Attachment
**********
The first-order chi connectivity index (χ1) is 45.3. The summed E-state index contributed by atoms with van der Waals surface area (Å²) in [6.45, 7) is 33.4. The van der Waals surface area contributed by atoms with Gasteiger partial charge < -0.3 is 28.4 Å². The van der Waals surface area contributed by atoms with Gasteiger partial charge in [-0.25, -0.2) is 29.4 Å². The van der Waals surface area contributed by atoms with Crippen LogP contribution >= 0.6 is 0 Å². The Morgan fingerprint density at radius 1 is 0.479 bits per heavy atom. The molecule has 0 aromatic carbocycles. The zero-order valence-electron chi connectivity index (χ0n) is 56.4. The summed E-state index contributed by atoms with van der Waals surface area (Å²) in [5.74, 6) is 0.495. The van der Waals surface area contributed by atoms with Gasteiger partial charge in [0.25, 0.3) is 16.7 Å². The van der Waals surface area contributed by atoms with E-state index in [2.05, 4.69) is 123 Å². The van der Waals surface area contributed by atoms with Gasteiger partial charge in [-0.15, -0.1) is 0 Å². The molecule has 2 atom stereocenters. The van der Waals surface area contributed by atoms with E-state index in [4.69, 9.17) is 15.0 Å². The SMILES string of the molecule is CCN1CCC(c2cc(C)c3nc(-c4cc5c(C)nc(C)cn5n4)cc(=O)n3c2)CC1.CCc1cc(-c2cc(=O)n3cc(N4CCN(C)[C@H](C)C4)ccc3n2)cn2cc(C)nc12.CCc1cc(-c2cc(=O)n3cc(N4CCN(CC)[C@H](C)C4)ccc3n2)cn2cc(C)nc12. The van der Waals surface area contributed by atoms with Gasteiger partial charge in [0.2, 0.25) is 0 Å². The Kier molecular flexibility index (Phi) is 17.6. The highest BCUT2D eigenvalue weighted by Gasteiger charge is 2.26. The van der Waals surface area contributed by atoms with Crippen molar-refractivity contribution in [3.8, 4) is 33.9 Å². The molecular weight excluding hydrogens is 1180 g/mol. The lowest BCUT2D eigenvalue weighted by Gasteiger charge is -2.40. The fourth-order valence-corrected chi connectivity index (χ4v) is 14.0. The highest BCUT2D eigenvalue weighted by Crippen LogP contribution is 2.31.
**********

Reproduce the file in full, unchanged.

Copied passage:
The first-order chi connectivity index (χ1) is 45.3. The summed E-state index contributed by atoms with van der Waals surface area (Å²) in [6.45, 7) is 33.4. The van der Waals surface area contributed by atoms with Gasteiger partial charge < -0.3 is 28.4 Å². The van der Waals surface area contributed by atoms with Gasteiger partial charge in [-0.25, -0.2) is 29.4 Å². The van der Waals surface area contributed by atoms with Crippen LogP contribution >= 0.6 is 0 Å². The Morgan fingerprint density at radius 1 is 0.479 bits per heavy atom. The molecule has 0 aromatic carbocycles. The zero-order valence-electron chi connectivity index (χ0n) is 56.4. The summed E-state index contributed by atoms with van der Waals surface area (Å²) in [5.74, 6) is 0.495. The van der Waals surface area contributed by atoms with Gasteiger partial charge in [0.25, 0.3) is 16.7 Å². The van der Waals surface area contributed by atoms with E-state index in [2.05, 4.69) is 123 Å². The van der Waals surface area contributed by atoms with Gasteiger partial charge in [-0.15, -0.1) is 0 Å². The molecule has 2 atom stereocenters. The van der Waals surface area contributed by atoms with E-state index in [4.69, 9.17) is 15.0 Å². The SMILES string of the molecule is CCN1CCC(c2cc(C)c3nc(-c4cc5c(C)nc(C)cn5n4)cc(=O)n3c2)CC1.CCc1cc(-c2cc(=O)n3cc(N4CCN(C)[C@H](C)C4)ccc3n2)cn2cc(C)nc12.CCc1cc(-c2cc(=O)n3cc(N4CCN(CC)[C@H](C)C4)ccc3n2)cn2cc(C)nc12. The van der Waals surface area contributed by atoms with Gasteiger partial charge in [0.2, 0.25) is 0 Å². The Kier molecular flexibility index (Phi) is 17.6. The highest BCUT2D eigenvalue weighted by Gasteiger charge is 2.26. The van der Waals surface area contributed by atoms with Crippen molar-refractivity contribution in [3.8, 4) is 33.9 Å². The molecular weight excluding hydrogens is 1180 g/mol. The lowest BCUT2D eigenvalue weighted by Gasteiger charge is -2.40. The fourth-order valence-corrected chi connectivity index (χ4v) is 14.0. The highest BCUT2D eigenvalue weighted by Crippen LogP contribution is 2.31.